Note: Almond paste is available in bulk from large bakeries. Commercial marzipan found in supermarkets tends to be very sweet. Guittard A’peels dipping chocolate #9760 is specially formulated to stick to dried fruit. You can order the 2″ wide jumbo apricots directly from the Marianis.
Flashback to Mint Tea and Minarets: a banquet of Moroccan memories, and our historic medina of Azemmour.
Azemmour vu du ciel 2020 Nous vous proposons des vues d’Azemmour comme vous ne les avez jamais vu.
https://laquotidienne.ma/article/actualites-economiques/covid-19-le-premier-scanner-de-depistage-au-maroc-et-en-afrique-installe-a-casablanca United Imaging Healthcare (UIH), grand acteur international dans le domaine des équipements médicaux, a introduit le tout premier système de dépistage Covid-19 en Afrique.
Did you know ?
French in Africa: French is the official language of 21 countries in Africa. (They don’t mention North Africa, but they should!
Nouveau mot de vocabulaire:
New FRENCH WORD: OVER THE TOP !!! I leave it up to you to translate.
“Un afterwork au bureau, des amis à la maison, une envie d’Alsace, un match de football, basket ou rugby…
Received from Morocco: I love the spellings…« le nouveau président (djo baidn donc bay bay korona »
These seals at Oceanside Harbor have the right idea: Wake me up when COVID is over…
The Kasbah Chronicles
Les Chroniques de la Kasbah
In English and en français
Notes on my next cookbook
A new twist on a Moroccan classic
Links of interest
News of Morocco and beyond
Improve your spoken French!
Moroccan items for sale
In this, the ninth month of the COVID pandemic, I am at a loss for words. I cannot complain, since our Vista Kasbah is the best place for me to be sequestered—but boy, am I getting itchy feet. Yet, the idea of getting on an airplane still does not appeal to me.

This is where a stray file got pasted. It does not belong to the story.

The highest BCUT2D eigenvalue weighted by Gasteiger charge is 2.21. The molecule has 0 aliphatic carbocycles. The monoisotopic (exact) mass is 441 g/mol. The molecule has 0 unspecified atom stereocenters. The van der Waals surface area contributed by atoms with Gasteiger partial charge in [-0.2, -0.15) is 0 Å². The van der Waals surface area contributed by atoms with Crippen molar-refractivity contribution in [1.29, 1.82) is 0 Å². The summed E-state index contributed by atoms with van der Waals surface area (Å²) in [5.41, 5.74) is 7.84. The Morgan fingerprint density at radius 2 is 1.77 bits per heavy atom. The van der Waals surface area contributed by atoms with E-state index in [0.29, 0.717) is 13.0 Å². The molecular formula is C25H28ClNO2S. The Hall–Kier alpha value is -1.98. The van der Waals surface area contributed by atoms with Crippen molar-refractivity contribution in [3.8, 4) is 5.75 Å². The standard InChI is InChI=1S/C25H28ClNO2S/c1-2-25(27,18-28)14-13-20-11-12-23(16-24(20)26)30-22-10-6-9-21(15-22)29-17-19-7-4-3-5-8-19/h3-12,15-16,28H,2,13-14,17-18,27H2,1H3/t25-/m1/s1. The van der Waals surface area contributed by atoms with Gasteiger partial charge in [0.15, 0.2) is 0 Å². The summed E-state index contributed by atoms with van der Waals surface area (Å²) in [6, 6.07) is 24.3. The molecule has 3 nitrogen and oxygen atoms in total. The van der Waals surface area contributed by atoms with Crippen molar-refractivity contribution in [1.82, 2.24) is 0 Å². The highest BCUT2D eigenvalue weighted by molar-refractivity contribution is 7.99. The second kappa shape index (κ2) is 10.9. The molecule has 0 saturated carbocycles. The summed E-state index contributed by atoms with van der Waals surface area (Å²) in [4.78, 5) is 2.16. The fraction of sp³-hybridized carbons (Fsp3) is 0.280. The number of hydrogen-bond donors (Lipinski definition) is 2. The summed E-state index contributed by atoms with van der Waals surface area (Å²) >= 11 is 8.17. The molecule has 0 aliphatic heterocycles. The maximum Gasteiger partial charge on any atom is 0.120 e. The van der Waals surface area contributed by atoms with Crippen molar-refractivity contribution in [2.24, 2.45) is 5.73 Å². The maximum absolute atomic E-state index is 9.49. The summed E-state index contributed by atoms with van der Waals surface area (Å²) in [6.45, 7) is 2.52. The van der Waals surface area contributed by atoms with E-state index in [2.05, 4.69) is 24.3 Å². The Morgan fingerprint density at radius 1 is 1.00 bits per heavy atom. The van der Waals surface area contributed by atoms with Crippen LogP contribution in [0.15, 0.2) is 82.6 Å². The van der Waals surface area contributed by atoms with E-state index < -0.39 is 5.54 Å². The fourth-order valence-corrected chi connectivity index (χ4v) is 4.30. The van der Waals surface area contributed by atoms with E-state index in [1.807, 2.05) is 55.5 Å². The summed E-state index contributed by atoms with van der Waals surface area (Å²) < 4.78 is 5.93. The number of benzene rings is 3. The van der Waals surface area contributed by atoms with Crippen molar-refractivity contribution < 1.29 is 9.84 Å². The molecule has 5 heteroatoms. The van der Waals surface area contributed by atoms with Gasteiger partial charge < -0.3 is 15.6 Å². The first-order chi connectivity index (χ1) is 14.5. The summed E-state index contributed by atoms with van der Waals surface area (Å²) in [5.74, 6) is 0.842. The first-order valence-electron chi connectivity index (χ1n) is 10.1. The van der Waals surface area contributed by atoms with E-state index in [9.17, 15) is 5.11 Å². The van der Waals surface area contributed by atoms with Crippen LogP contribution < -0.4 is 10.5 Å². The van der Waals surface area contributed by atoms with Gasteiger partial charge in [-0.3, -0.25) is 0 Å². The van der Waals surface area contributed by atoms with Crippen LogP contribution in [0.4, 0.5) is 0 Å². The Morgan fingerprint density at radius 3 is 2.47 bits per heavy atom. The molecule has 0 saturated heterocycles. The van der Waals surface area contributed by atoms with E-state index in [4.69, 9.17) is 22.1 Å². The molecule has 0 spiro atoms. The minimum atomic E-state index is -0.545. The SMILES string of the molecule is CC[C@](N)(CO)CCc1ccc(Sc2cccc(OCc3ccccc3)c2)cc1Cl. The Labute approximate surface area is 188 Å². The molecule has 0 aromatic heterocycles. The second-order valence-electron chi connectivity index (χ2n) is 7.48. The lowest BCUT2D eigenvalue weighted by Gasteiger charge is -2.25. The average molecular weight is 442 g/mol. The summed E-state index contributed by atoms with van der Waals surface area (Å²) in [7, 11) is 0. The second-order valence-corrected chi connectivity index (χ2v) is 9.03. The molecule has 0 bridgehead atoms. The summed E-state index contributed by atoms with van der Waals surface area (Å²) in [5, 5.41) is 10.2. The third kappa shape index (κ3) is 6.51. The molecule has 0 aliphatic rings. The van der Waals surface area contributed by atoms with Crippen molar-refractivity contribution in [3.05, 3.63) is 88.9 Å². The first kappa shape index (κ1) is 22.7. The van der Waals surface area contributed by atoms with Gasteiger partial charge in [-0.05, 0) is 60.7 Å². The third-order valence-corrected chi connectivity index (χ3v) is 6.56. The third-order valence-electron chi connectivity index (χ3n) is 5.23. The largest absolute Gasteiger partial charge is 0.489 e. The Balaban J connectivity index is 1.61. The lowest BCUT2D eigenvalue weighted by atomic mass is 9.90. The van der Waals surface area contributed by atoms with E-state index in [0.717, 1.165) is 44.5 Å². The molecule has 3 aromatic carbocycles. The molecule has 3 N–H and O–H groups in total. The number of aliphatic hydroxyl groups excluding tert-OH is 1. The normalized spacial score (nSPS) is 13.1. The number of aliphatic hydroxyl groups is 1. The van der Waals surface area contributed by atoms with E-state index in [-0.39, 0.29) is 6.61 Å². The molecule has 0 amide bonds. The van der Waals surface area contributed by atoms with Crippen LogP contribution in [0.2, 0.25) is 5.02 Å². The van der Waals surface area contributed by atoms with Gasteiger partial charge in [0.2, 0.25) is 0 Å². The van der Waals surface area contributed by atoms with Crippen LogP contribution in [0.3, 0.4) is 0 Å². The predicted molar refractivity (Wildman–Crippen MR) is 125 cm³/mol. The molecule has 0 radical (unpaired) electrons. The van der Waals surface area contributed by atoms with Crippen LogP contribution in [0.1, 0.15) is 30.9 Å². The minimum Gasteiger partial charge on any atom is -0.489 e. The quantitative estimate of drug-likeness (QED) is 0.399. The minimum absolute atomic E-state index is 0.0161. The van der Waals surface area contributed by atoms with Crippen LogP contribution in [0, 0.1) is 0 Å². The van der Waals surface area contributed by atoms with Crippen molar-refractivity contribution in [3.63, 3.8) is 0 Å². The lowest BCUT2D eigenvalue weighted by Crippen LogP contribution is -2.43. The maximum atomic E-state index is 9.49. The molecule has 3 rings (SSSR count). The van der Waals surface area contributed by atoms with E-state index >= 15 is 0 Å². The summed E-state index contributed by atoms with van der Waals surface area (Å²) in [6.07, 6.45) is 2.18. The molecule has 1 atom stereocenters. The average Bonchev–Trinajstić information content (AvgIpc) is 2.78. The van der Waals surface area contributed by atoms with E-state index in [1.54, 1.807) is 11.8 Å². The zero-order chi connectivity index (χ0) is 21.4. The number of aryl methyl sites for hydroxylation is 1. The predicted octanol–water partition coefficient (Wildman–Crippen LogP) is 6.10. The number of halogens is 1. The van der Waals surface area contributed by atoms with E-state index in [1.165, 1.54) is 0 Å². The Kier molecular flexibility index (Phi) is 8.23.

Actually, the pandemic has served an exciting purpose: I have been hard at work on my next book, Bitter Sweet: legacy from my Alsatian ancestors (working title). Beautiful food photography included too!
I received an email blast from the High Atlas Foundation, a most worthy NGO in Morocco :
Toumliline remains a magical name in my mind. Toum as we all called it, was a refuge for Catholic nuns in the Middle Atlas Mountains. It was a popular destination and Catholic retreat for many of my Catholic friends, especially at Easter:
“On part a Toum….” they would announce… each year.
Those among you who accompanied me to Morocco will remember the longest day of the trip as we crossed the Atlas Mountains from Fez to the oasis of Tinehrir. Half way up, Tioum hides among the forest of cedar trees not far from the snow slopes of the Mishliffen. Macaques on the way to Toum…
The very first avocado from our very own tree..
Let’s head to the kitchen
new twist on egg tagine with lox